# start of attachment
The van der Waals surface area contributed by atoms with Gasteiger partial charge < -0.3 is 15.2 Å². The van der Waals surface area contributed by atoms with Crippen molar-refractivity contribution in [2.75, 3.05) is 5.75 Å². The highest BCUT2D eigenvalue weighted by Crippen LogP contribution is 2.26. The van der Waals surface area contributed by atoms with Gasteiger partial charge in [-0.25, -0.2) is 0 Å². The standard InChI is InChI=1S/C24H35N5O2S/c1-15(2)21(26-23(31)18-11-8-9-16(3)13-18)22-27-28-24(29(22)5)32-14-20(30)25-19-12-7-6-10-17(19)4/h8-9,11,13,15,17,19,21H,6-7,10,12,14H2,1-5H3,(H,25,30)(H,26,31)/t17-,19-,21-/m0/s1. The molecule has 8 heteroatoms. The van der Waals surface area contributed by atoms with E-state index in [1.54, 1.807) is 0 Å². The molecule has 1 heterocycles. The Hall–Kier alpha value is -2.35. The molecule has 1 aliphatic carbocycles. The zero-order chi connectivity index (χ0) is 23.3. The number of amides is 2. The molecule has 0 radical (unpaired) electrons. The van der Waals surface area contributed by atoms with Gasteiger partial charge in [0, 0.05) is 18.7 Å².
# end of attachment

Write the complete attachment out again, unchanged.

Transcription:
The van der Waals surface area contributed by atoms with Gasteiger partial charge < -0.3 is 15.2 Å². The van der Waals surface area contributed by atoms with Crippen molar-refractivity contribution in [2.75, 3.05) is 5.75 Å². The highest BCUT2D eigenvalue weighted by Crippen LogP contribution is 2.26. The van der Waals surface area contributed by atoms with Gasteiger partial charge in [-0.25, -0.2) is 0 Å². The standard InChI is InChI=1S/C24H35N5O2S/c1-15(2)21(26-23(31)18-11-8-9-16(3)13-18)22-27-28-24(29(22)5)32-14-20(30)25-19-12-7-6-10-17(19)4/h8-9,11,13,15,17,19,21H,6-7,10,12,14H2,1-5H3,(H,25,30)(H,26,31)/t17-,19-,21-/m0/s1. The molecule has 8 heteroatoms. The van der Waals surface area contributed by atoms with E-state index in [1.54, 1.807) is 0 Å². The molecule has 1 heterocycles. The Hall–Kier alpha value is -2.35. The molecule has 1 aliphatic carbocycles. The zero-order chi connectivity index (χ0) is 23.3. The number of amides is 2. The molecule has 0 radical (unpaired) electrons. The van der Waals surface area contributed by atoms with Gasteiger partial charge in [0, 0.05) is 18.7 Å².